Amazon on Thursday announced three new renewable energy projects, totaling 265 MW as part of its efforts to power 80% of its operations from renewable power by 2024 and 100% by 2030.
Two of the projects will be U.S.-based solar farms and the third will be a wind farm in the U.K., all scheduled to begin operations by 2021. The solar projects are set to be sited in North Carolina and Virginia, totaling 215 MW. The wind agreement is for a 50 MW facility sited in Scotland and is the largest corporate power purchase agreement (PPA) in the U.K.
Amazon in September announced its renewable energy goals as part of a broader aim to reach net-zero emissions by 2040. The company has launched 18 other utility-scale solar and wind projects, according to its press release.
Corporate procurement of renewable energy continues to be a major driver of clean energy growth in the U.S. and abroad.
Several other major corporations also have 100% renewables goals, including Target, Google and Proctor & Gamble.
P&G's goal was to purchase all of its energy from renewables in the U.S. and Canada by 2020, and the company announced that it reached that goal on Wednesday by purchasing 80% of a Texas wind farm on Oct. 19 and opening a new biomass plant in Georgia on Sept. 26.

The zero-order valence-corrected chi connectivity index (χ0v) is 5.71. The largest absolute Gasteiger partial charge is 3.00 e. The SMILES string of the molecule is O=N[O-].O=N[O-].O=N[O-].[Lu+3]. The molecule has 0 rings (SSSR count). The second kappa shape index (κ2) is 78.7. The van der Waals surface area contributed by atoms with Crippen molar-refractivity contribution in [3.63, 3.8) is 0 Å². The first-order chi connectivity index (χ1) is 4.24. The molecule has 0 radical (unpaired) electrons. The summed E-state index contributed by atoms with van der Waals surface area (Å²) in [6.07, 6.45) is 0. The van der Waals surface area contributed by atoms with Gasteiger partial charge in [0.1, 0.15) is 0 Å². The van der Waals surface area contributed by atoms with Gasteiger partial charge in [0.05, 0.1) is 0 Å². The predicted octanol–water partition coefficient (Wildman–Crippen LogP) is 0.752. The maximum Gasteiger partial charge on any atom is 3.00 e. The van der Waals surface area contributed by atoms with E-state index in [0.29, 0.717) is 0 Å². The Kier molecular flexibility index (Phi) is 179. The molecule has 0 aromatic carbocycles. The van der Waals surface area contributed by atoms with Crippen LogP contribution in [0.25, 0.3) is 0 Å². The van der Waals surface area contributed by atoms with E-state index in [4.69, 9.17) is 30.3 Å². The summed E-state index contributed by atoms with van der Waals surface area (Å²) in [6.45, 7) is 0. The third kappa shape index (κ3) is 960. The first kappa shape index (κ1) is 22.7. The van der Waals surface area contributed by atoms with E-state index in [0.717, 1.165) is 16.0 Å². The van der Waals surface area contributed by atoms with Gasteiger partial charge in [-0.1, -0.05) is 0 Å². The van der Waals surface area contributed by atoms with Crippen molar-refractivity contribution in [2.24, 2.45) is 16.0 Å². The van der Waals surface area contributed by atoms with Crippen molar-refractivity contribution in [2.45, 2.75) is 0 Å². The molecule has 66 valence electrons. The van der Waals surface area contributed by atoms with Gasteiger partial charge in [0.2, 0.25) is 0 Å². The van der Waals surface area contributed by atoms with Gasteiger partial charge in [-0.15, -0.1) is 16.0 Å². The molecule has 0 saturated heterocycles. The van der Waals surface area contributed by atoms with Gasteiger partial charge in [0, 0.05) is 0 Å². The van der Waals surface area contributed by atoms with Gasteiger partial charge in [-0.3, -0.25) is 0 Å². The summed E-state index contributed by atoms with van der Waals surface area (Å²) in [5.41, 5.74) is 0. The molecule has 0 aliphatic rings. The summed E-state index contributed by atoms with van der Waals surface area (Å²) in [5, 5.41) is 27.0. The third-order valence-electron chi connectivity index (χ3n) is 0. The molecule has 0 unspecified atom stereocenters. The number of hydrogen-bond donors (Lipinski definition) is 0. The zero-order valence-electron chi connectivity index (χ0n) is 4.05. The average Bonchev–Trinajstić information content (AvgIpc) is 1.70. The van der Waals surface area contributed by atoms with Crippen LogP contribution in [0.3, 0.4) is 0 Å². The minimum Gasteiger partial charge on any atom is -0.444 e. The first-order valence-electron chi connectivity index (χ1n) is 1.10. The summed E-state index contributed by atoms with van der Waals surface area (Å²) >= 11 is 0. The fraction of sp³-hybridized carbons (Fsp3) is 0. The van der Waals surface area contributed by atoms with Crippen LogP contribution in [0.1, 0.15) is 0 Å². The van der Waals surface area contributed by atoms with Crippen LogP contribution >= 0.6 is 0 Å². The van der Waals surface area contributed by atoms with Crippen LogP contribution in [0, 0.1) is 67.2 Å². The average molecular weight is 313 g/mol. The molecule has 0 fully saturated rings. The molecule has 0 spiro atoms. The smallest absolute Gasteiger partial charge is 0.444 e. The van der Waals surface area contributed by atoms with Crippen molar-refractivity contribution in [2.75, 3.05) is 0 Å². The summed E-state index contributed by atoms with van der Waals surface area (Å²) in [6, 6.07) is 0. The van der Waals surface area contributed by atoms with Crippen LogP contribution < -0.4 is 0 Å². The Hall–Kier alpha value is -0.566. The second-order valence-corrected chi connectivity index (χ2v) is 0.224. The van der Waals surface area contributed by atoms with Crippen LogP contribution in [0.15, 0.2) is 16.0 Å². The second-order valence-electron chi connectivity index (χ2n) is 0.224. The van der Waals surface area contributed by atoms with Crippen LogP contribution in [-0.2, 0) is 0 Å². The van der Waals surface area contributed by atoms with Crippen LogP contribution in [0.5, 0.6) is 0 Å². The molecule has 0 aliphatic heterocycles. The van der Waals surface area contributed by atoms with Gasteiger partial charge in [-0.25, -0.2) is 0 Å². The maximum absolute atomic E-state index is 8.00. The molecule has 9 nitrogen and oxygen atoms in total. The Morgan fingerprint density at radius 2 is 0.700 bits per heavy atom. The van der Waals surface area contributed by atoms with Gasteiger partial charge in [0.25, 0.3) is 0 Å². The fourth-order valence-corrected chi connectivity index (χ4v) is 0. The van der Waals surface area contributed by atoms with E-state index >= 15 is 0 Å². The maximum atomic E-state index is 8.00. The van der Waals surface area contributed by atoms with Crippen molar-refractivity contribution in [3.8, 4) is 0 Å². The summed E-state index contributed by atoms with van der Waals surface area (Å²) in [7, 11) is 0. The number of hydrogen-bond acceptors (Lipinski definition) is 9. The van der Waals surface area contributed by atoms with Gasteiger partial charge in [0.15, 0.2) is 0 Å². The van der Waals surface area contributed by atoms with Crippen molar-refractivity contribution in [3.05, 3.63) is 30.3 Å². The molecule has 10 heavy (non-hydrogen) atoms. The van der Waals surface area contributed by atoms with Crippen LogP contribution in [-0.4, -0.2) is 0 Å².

In Q3 of 2019, the top 10 corporate purchases of renewable energy averaged 411 MW, according to Greenbiz, with Google signing the largest deal at 1.6 GW across 18 wind and solar projects in September. AT&T followed a day later with the second biggest renewables deal of Q3 at 960 MW and Honda signed the third largest deal at 320 MW.
In 2018, Facebook, Google and Amazon all led the corporate renewables market with a 35.1% share, while the corporate renewables market in total made up 22% of all wind and solar PPAs in the U.S.
Customer pressure, competition and cheap renewable power prices coupled with expensive, energy-intensive operations have all been credited with the uptick in corporate renewables interest.
Amazon has a range of other commitments under its climate pledge, including ramping up its energy efficiency and electric vehicle use. In September, the company ordered 100,000 electric delivery trucks, which it will begin using for deliveries in 2021. All 100,000 vehicles will be on the road by 2030, according to the company.